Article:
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Judge: consider corroborative evidence in certain molestation cases

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Indiana Court of Appeals Judge John Baker thinks it’s time that corroborative evidence be required in child molestation cases in which the charges are supported by the testimony of a single witness.

Baker dissented from his colleagues in Erasmo Leyva, Jr. v. State of Indiana, 02A03-1111-CR-535, because he believed that the victim’s testimony was incredibly dubious. A.L., who was 11 at the time, accused her father of placing his fingers inside her vagina during a visit to her father’s home. A.L. and her brother were at Erasmo Leyva’s home to celebrate Easter and their birthdays. When her stepmother, brother, and half-sibling were all asleep in the living room after watching a movie, A.L. said that her father molested her.

She intended to call her mother, but couldn’t immediately find a phone. She informed her mother of the alleged molestation when she arrived home the next day. A.L. said this was the only time her father had ever molested her.

The Court of Appeals upheld Leyva’s Class A felony child molesting conviction, rejecting his claim that his daughter’s testimony was incredibly dubious. He argued she had reasons to lie about the incident – A.L. was upset because her birthday party was being held on her brother’s birthday; she didn’t get a new cell phone for her birthday; and she was angry that her brother took her spot during the movie.

Baker, however, pointed to the multiple times in A.L.’s testimony in which she couldn’t remember many events and circumstances during the weekend of the alleged incident and couldn’t remember the events that didn’t reflect positively on her, like her anger toward her brother.

He also found the circumstances around the alleged molestation to run “counter to the human experience,” and she had a motive to fabricate. Baker then explained why courts should consider requiring corroborative evidence in these types of cases, citing cases from other jurisdictions.

“With the advent of modern technology, including DNA testing and analysis, it is not unreasonable to require some form of corroborating evidence before convicting a defendant when the sole witness is the victim,” he wrote. “This is especially true when the defendant has been accused of child molesting and similar offenses, insofar as if convicted, he will not only be sentenced accordingly, but also subject to certain registry and residency restrictions.”


 

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  1. Indianapolis employers harassment among minorities AFRICAN Americans needs to be discussed the metro Indianapolis area is horrible when it comes to harassing African American employees especially in the local healthcare facilities. Racially profiling in the workplace is an major issue. Please make it better because I'm many civil rights leaders would come here and justify that Indiana is a state the WORKS only applies to Caucasian Americans especially in Hamilton county. Indiana targets African Americans in the workplace so when governor pence is trying to convince people to vote for him this would be awesome publicity for the Presidency Elections.

  2. Wishing Mary Willis only God's best, and superhuman strength, as she attempts to right a ship that too often strays far off course. May she never suffer this personal affect, as some do who attempt to change a broken system: https://www.youtube.com/watch?v=QojajMsd2nE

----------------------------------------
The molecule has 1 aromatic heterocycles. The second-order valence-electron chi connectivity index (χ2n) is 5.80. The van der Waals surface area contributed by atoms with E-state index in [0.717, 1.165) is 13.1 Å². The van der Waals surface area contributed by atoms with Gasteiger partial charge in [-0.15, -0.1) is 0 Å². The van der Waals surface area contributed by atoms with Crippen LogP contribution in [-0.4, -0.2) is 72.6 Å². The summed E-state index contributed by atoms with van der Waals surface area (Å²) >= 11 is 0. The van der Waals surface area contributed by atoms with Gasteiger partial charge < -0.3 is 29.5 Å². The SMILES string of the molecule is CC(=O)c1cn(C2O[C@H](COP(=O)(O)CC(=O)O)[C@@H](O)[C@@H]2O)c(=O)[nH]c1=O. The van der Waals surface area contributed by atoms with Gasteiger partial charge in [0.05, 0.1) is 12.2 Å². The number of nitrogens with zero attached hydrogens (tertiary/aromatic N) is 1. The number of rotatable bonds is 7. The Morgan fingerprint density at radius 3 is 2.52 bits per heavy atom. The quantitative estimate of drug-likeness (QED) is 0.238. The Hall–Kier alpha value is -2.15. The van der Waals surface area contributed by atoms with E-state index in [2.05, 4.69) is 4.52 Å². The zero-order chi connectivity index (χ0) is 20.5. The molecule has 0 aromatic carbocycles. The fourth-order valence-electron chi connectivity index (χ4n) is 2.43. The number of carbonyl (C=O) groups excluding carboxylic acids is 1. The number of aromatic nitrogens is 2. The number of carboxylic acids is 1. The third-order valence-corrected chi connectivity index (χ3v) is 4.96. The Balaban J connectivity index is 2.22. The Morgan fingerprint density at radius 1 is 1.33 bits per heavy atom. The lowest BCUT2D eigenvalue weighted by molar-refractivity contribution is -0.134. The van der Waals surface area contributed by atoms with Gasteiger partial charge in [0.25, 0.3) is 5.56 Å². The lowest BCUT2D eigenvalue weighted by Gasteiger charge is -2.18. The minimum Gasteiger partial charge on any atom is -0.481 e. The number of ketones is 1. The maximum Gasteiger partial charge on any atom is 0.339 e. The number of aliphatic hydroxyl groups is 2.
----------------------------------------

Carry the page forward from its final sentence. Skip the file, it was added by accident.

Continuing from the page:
3. Indiana's seatbelt law is not punishable as a crime. It is an infraction. Apparently some of our Circuit judges have deemed settled law inapplicable if it fails to fit their litmus test of political correctness. Extrapolating to redefine terms of behavior in a violation of immigration law to the entire body of criminal law leaves a smorgasbord of opportunity for judicial mischief.

  4. I wonder if $10 diversions for failure to wear seat belts are considered moral turpitude in federal immigration law like they are under Indiana law? Anyone know?

  5. What a fine article, thank you! I can testify firsthand and by detailed legal reports (at end of this note) as to the dire consequences of rejecting this truth from the fine article above: "The inclusion and expansion of this right [to jury] in Indiana’s Constitution is a clear reflection of our state’s intention to emphasize the importance of every Hoosier’s right to make their case in front of a jury of their peers." Over $20? Every Hoosier? Well then how about when your very vocation is on the line? How about instead of a jury of peers, one faces a bevy of political appointees, mini-czars, who care less about due process of the law than the real czars did? Instead of trial by jury, trial by ideological ordeal run by Orwellian agents? Well that is built into more than a few administrative law committees of the Ind S.Ct., and it is now being weaponized, as is revealed in articles posted at this ezine, to root out post moderns heresies like refusal to stand and pledge allegiance to all things politically correct. My career was burned at the stake for not so saluting, but I think I was just one of the early logs. Due, at least in part, to the removal of the jury from bar admission and bar discipline cases, many more fires will soon be lit. Perhaps one awaits you, dear heretic? Oh, at that Ind. article 12 plank about a remedy at law for every damage done ... ah, well, the founders evidently meant only for those damages done not by the government itself, rabid statists that they were. (Yes, that was sarcasm.) My written reports available here: Denied petition for cert (this time around): http://tinyurl.com/zdmawmw Denied petition for cert (from the 2009 denial and five year banishment): http://tinyurl.com/zcypybh Related, not written by me: Amicus brief: http://tinyurl.com/hvh7qgp

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